Zinc Complex Ion Formation

1M NaOH is added to a solution of ZnSO4. A precipitate is formed and the mixture is noticeably white and cloudy. 50% NaOH is then added. The mixture becomes clear due to the formation of a complex ion that is soluble in water. When more ZnSO4 is added to alter the relative concentrations in the mixture, allowing the precipitation reaction to predominate, the mixture to be cloudy again. 

Curriculum Notes 

This demonstration is a great way to apply Le Chatelier's principle to the formation of complex ions.

Lead Time 
One day of lead time is required for this project.

A double replacement reaction occurs when Zn2+ is in the presence of a stoichiometric amount of OH-. The product, Zn(OH)2, is insoluble in water. However, when a large excess of OH- is introduced to the system by adding a highly concentrated solution of the base, complexation occurs. The complex product, Zn(OH)42-, is soluble in water. The formation of complex ion can be reversed by adding more of the Zn2+; Precipitate Reaction: Zn2+ + 2OH- <==> Zn(OH)2Complex Ion Reaction: Zn2+ + 4OH- <==> Zn(OH)42-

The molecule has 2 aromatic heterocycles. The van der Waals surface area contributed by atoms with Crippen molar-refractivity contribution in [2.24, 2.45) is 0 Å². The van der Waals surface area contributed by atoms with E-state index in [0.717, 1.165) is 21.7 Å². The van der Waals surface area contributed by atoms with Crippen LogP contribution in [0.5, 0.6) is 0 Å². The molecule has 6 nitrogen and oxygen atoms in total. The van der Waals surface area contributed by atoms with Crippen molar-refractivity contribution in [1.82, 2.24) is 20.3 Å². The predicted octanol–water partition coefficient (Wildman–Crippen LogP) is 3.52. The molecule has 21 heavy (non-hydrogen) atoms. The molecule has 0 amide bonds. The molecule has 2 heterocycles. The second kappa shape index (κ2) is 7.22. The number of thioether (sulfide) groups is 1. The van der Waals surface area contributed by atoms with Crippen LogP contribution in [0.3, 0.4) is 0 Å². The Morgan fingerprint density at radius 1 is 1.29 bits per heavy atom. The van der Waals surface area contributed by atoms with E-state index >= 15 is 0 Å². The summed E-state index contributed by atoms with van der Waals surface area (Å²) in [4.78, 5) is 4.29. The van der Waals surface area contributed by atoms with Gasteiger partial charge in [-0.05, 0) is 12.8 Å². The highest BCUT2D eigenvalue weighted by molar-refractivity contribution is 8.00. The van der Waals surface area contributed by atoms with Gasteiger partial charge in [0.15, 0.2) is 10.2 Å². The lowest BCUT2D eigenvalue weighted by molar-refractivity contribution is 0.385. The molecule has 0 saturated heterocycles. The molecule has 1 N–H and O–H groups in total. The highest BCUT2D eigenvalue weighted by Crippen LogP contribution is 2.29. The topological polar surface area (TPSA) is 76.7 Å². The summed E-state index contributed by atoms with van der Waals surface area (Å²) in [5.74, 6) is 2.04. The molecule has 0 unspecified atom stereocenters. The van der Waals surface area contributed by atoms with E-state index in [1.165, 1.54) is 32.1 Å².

Stir Plate Magnetic Stir Bar 400 mL Beaker 220 mL .1M ZnSO4Solution 30 mL 1M NaOH Solution 5 mL 50% NaOH Solution 


1. To a 400mL beaker on a stir plate add 120mL ZnSO4 solution (.1M) and a magnetic stir bar 2. Continue stirring throughout. 3. Add 30mL NaOH solution (1M) and observe white cloudy precipitate formation. 4. Add 5mL concentrated NaOH solution (50%) and observe clearing due to complex ion formation 5. Add 100mL ZnSO4solution (.1M) and observe white cloudy precipitate formation. 

Safety Precautions 

Gloves and goggles. Take caution with concentrated NaOH solution. It is corossive, may be fatal if swallowed, harmful if inhaled, and causes burns to any area of contact. Avoid contact with 1M NaOH, it is an irritant.

© Copyright 2012 Email: Randy Sullivan, University of Oregon Chemistry Department and UO Libraries Interactive Media Group